I meant to do this ten days ago. And I really meant to blog more than once in the month of March. But I did not. So I'll write this post with much goodly goodly quality.
The winter was so so long. But I rode more than I would have ever dreamed I could. I commuted to school an average of four days a week, with another ride or two on the weekend. I learned a lot about riding in the cold through trial and error (by a lot, I mean I learned everything that I now know.) I put in great base for the upcoming race seasons, both mountain bike and running, and I learned to be tough on the bike.
January was bitter. As I look back through my ride journal, numbers like 2:05 hrs at 2*F, and 1:58 at -3* stand out at me. Here in my warm house, I can hardly believe I rode through crap like that. For added craziness, I recorded all my temperatures without the windchill. I can only imagine how cold it really was moving at 15mph through -3*F. If memory serves, for about 25 days of 2009's opening month, the mercury did not break 15*F. I logged 197 miles and 15 hours from 1-13 to 1-31. Brr.
With most days above 10*F, February felt mild. By the middle of the month, I started getting my clothing right. The recipe for success was toe covers with thick wool socks, wool tights under knee warmers with polypoo tights over top, all covered by windbreaking pants. On top a wool shirt squeezed under a wool jersey was comfortable down to 25 degrees. I put a soft shell on for really cold days. Ski gloves, hat and turtle fur neck warmer kept the extremities comfy. I only needed ski goggles in driving snow or hail (didn't ever have them in those conditions. of course.) The majority of the time, I was fine with regular sunglasses.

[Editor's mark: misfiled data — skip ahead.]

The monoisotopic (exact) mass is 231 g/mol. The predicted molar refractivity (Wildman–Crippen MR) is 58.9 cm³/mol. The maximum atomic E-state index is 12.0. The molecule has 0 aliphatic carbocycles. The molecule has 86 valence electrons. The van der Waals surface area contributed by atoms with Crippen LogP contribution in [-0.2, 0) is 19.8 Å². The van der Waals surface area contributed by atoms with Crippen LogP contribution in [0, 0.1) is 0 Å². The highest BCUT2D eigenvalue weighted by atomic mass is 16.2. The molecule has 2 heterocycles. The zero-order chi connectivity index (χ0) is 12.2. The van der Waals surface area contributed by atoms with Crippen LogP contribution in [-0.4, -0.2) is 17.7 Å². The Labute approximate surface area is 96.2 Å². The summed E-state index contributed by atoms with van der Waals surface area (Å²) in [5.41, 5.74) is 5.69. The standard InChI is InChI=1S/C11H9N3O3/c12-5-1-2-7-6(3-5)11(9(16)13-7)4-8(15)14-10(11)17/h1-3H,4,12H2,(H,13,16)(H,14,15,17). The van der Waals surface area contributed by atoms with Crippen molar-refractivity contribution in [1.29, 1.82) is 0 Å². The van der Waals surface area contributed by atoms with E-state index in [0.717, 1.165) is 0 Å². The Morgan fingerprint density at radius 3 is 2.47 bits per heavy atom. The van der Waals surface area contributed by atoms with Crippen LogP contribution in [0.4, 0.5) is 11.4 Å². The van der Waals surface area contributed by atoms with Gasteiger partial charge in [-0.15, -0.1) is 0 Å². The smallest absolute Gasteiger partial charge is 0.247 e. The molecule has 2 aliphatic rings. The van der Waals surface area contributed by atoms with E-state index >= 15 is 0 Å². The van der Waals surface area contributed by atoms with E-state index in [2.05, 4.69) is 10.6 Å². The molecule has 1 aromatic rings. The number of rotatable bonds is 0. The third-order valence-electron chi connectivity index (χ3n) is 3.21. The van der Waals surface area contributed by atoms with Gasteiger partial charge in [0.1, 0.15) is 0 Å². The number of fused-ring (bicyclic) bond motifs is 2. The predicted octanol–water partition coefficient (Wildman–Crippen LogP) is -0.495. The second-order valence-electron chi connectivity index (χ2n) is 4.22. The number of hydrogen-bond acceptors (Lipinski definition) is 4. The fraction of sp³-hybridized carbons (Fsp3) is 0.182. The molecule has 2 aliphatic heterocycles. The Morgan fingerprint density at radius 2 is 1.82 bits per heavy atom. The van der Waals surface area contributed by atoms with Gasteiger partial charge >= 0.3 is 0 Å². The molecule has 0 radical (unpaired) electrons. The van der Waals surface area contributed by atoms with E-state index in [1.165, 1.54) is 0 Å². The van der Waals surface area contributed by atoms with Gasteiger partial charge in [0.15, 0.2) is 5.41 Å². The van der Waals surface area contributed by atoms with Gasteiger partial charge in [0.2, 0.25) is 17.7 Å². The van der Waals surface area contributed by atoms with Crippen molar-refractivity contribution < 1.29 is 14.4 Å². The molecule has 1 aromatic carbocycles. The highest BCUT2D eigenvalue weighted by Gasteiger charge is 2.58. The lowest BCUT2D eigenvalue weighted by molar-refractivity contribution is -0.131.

All most all of my winter miles were on the fixed gear. Until the day I had to chop off a canti stud because of a frozen brake, I was running a mountain tire in the front and a cross tire in the rear. I used a clip on rear fender and a homemade licence plate fender for the front. I stayed reasonably dry, and never had a problem with slipping in car snot.
Commuting every morning in the dark manages to somehow suck while being cool at the same time. I had to leave at 6:30 to make it to school by 7:20. On the especially dark, snowy mornings, I could hardly tell I was moving (except for the tingle my slowly freezing cheeks (the facial variety of course)) It was sort of like being in a deprivation tank. Very cool experience.
I did not get to ride many trails. On the rare days that a could hitch a ride with the lady bear up to hidden valley, I found myself wishing for a fat bike. On one particular ride, my front tire was punching through the snow about ever ten feet. I would just drop through and stop. Not fall over or crash, just stop. It got annoying. But the snow did make it easy to get the heart rate up. And toe covers are not good for hike a bikes.
This winter had its good moments, but overall it was rough. I'm so ready for hot and humid weather.